It has been suggested that Bess at the age of 12 got to know both London and the Tudor court through the influence of Anne Gainsford, Lady Zouche, who was lady-in-waiting of Anne Boleyn (and the one who introduced Anne B to the writings of William Tyndale), but there is no contemporary evidence to back this up.

What is clear though is that Bess, like so many other girls of her time, married very early, at “a tender age” which suggests she was younger than 16 and her first husband was the 13 year old Robert Barley. This marriage didn´t last long, due to Robert dying just a year or two later, and there is no evidence that they ever lived together as husband and wife. After his death Bess was denied her dower, which resulted in a court battle which lasted for years, but eventually was won by Bess.

By the time it was won she was already remarried, this time to the twice-widowed 593px-William_Cavendish_c1547William Cavendish, who had two daughters and was appointed Treasurer of the King´s Chamber. This marriage took place on August 20th 1547, the very last year of Henry VIII´s life. It would only last 10 years, as William Cavendish died in 1557, but the marriage resulted in eight children of which six survived. The death of Cavendish however left Bess heavily indebted to the Crown.

As the prospects for an unmarried woman was next to none in 16th century society, Bess remarried a second time in 1559 to her third husband, this time to William St Loe, making her Lady St Loe. By this time Elizabeth was on the throne, and William St Loe was captain of the Queen´s guards as well as Chief Butler of England, an appointment which basically included what the title suggests, but primarily at coronation banquets.  He held large estates in Somerset and Gloucestershire, and when he after only around six years of marriage died, something that seems to have been due to poisoning, the lack of male heirs (he had two daughters) made his worldly goods pass on to his widow Bess.

While the previous husband had left Bess in financial difficulties, William St Loe did the exact opposite, and made Lady St Loe one of the absolutely wealthiest women in the country with an annual income of £60 000, a sum which today would equal £ 16,8 million. To that should be added that she was also a Lady of the Bedchamber which gave her close and daily contact with Elizabeth I, something which undoubtedly gave her a certain amount of influence, and there is no wild guess to think that that in combination with her fortune and good looks was what made prospective husbands flock around her.

Maybe it was the knowledge that she was financially secure in her own right that kept her from rushing into a fourth marriage, as it took around three years, maybe slightly more, for her to remarry.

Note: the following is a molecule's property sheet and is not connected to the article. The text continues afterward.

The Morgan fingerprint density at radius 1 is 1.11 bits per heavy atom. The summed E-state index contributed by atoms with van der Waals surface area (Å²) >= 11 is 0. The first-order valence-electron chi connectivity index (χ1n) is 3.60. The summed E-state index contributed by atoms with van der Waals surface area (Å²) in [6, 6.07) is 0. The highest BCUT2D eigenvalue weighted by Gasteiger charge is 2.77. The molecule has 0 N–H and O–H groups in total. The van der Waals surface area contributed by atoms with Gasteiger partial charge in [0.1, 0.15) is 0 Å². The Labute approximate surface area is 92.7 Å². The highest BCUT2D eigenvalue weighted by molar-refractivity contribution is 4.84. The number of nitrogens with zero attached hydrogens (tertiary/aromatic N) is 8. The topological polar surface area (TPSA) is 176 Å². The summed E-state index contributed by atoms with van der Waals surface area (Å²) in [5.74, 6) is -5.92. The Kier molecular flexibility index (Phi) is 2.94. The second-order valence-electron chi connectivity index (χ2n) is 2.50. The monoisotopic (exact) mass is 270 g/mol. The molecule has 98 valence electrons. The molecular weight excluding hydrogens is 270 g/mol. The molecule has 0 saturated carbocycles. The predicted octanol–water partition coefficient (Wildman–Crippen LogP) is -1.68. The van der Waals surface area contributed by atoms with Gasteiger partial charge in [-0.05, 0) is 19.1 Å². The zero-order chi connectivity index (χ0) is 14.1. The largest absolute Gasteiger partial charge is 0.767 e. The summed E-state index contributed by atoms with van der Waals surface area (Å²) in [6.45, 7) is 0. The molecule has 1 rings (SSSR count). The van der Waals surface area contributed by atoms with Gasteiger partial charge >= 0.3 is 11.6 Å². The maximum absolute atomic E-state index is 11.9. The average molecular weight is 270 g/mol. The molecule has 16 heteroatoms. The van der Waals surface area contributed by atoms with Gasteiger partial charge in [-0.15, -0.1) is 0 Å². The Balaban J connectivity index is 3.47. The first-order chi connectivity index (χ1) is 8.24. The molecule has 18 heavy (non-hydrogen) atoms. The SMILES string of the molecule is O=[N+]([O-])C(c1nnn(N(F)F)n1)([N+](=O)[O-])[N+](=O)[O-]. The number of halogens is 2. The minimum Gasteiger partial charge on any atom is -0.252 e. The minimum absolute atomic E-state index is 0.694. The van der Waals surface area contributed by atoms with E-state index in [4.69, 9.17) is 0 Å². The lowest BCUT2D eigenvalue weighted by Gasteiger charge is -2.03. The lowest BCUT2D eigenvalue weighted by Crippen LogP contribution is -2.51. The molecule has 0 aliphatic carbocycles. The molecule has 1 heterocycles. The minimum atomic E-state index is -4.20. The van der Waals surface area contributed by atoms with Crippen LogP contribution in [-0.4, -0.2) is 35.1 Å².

800px-George_Talbot_6th_Earl_of_Shrewsbury_1580Her last husband was George Talbot, 6th Earl of Shrewsbury, and before going into his life with Bess -or rather, her life with him – I just as a curiosity feel the need to mention that there a couple of generations back in his family tree is to be found a certain Eleanor Talbot, later Butler, who is no other than the female party in the alleged and oh so discussed pre-contract with Edward IV. But that´s all that will be said in regards to that matter in this post.

It´s maybe not easy to say who benefited most from what, but clear is that both Bess and George saw advantages in really tying their families together, because not only did the two get married, Bess 12 year old daughter Mary Cavendish was married to George´s 16 year old son Gilbert, while George´s 8 year old daughter Grace was married to Bess´s 18 year old son Henry Cavendish in a double ceremony.

Whether these two unions was to be happier than that of their parents I cannot say, but fact is that Bess and her husband George Talbot would eventually have a falling out, allegedly fuelled by no other than Mary Queen of Scots. When the Scottish queen had been driven into exile by her disgruntled lords and sought out the protection of her cousin Elizabeth I, we all know what happened, she ended up in an 18 yearlong house arrest, which for the greater part, 15 years, took place in the home of Bess of Hardwick and her husband.

It seems the Mary and Bess must have found some kind of friendship bond, andoxburgh together they spend hours at needlework, something they were both proficient at. The result is now known as the Oxburgh Hangings and can be found at the Victoria and Albert Museum, Bess´s tapestries marked by the initials BS, and part of Mary´s other embroideries were to become part of Bess´s extensive collection which can now be seen at Hardwick Hall. But there were downsides to the arrangement as well, Mary seems to have played out the Talbots against each other, with the result that Bess started rumours of her husband having an affair with the deposed queen. The marriage was falling apart, and even Elizabeth herself tried to act as a kind of marriage counsellor, but to no avail.

Hardwick_Hall_in_Doe_Lea_-_DerbyshireGeorge Talbot died in 1590, making Bess of Hardwick the Dowager Countess of Shrewsbury. Bess, now in her 70´s, did not marry again, but she did continue another “hobby”, she after having built Chatsworth House in 1560, she now embarked on Hardwick Hall, in the vicinity of the old Hardwick Hall where she lived as a child. The new hall was given it´s very own rhyme due to it´s design with an unusual amount of windows; “Hardwick Hall, more glass than wall”.

While she spent over a decade basically being a guarding an heir presumptive to the Lady_Arabella_Stuartthrone, Bes would in time herself raise one herself, her granddaughter Arabella, or Arbella, Stuart. Arabella was the daughter of Bess daughter Elizabeth Cavendish and Charles Stuart, younger brother of Henry, Lord Darnley, second husband of Mary Queen of Scots.